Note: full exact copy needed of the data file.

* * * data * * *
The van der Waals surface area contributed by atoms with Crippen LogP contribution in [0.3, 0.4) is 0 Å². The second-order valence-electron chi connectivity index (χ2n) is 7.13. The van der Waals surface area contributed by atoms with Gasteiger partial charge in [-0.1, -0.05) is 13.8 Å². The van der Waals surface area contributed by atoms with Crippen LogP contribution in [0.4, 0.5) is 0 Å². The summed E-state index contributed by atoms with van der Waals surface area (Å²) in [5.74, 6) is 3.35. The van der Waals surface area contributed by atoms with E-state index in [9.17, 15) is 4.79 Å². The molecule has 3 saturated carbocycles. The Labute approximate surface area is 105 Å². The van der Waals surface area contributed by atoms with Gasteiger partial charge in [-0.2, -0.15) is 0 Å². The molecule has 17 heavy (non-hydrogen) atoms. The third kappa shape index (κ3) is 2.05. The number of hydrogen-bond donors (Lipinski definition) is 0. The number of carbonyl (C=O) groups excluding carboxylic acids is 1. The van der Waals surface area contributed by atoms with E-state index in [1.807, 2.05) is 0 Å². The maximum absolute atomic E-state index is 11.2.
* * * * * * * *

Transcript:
The van der Waals surface area contributed by atoms with Crippen LogP contribution in [0.3, 0.4) is 0 Å². The second-order valence-electron chi connectivity index (χ2n) is 7.13. The van der Waals surface area contributed by atoms with Gasteiger partial charge in [-0.1, -0.05) is 13.8 Å². The van der Waals surface area contributed by atoms with Crippen LogP contribution in [0.4, 0.5) is 0 Å². The summed E-state index contributed by atoms with van der Waals surface area (Å²) in [5.74, 6) is 3.35. The van der Waals surface area contributed by atoms with E-state index in [9.17, 15) is 4.79 Å². The molecule has 3 saturated carbocycles. The Labute approximate surface area is 105 Å². The van der Waals surface area contributed by atoms with Gasteiger partial charge in [-0.2, -0.15) is 0 Å². The molecule has 17 heavy (non-hydrogen) atoms. The third kappa shape index (κ3) is 2.05. The number of hydrogen-bond donors (Lipinski definition) is 0. The number of carbonyl (C=O) groups excluding carboxylic acids is 1. The van der Waals surface area contributed by atoms with E-state index in [1.807, 2.05) is 0 Å². The maximum absolute atomic E-state index is 11.2.